August 28, 2020
R Liu et al, 2020. Dietary acrylamide intake and risk of lung cancer: the Japan Public Health Center Based Prospective Study, Nutrients, published online.
Acrylamide, which forms in heat-treated foods with high carbohydrate content, is a probable human carcinogen. This study aimed to evaluate the association between dietary acrylamide intake and lung cancer using data from the Japan Public Health Center based Prospective Study. Our study included 85,303 participants who completed a food frequency questionnaire. Cox proportional hazards regression models were used to assess hazard ratios and 95% confidence intervals (CIs) after adjusting for confounders. After 14.3 years and 15.4 years of mean follow-up period, 1187 and 485 lung cancer cases were identified in men and women, respectively. The multivariable-adjusted hazard ratios of 10-µg/day increment in acrylamide intake were 1.01 (95% CI, 0.99–1.02) in men and 0.98 (95% CI, 0.95–1.02) in women. Compared with the lowest quartile of acrylamide intake, the hazard ratios for the highest quartile were 1.13 (95% CI, 0.95–1.33; p for trend = 0.12) in men and 1.03 (95% CI, 0.78–1.36; p for trend = 0.86) in women in the multivariable-adjusted model. Moreover, there was also no significant association observed in the stratified analysis for histological subtypes of lung cancer. This study demonstrated that dietary acrylamide intake was not associated with increased lung cancer risk in the Japanese population.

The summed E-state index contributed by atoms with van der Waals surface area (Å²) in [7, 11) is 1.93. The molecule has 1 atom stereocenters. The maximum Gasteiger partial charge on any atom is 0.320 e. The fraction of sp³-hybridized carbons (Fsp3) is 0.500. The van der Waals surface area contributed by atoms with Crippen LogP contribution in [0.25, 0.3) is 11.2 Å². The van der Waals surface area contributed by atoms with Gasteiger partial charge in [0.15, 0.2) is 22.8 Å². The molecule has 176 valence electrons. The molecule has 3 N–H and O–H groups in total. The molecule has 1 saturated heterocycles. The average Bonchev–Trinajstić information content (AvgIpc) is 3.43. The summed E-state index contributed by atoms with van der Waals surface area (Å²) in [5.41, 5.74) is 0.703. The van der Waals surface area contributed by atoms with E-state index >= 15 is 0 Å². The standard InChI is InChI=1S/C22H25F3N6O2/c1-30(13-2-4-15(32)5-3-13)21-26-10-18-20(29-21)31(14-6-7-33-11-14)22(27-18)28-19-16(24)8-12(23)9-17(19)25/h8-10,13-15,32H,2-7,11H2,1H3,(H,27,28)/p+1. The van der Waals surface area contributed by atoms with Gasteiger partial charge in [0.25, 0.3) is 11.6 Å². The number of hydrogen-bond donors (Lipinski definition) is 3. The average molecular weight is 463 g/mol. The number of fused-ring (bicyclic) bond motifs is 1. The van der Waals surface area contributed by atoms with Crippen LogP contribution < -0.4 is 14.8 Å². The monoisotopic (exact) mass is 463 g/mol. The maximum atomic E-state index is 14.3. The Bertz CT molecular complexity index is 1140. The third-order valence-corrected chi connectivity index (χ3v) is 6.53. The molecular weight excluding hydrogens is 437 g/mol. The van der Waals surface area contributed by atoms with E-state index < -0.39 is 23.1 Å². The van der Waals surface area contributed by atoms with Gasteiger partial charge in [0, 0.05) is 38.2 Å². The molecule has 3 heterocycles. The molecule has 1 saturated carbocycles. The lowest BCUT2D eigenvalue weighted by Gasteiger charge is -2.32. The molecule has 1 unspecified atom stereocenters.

Ja tak, jeg vil gerne modtage nyhedsbrev, når der er noget nyt om kaffe og helbred.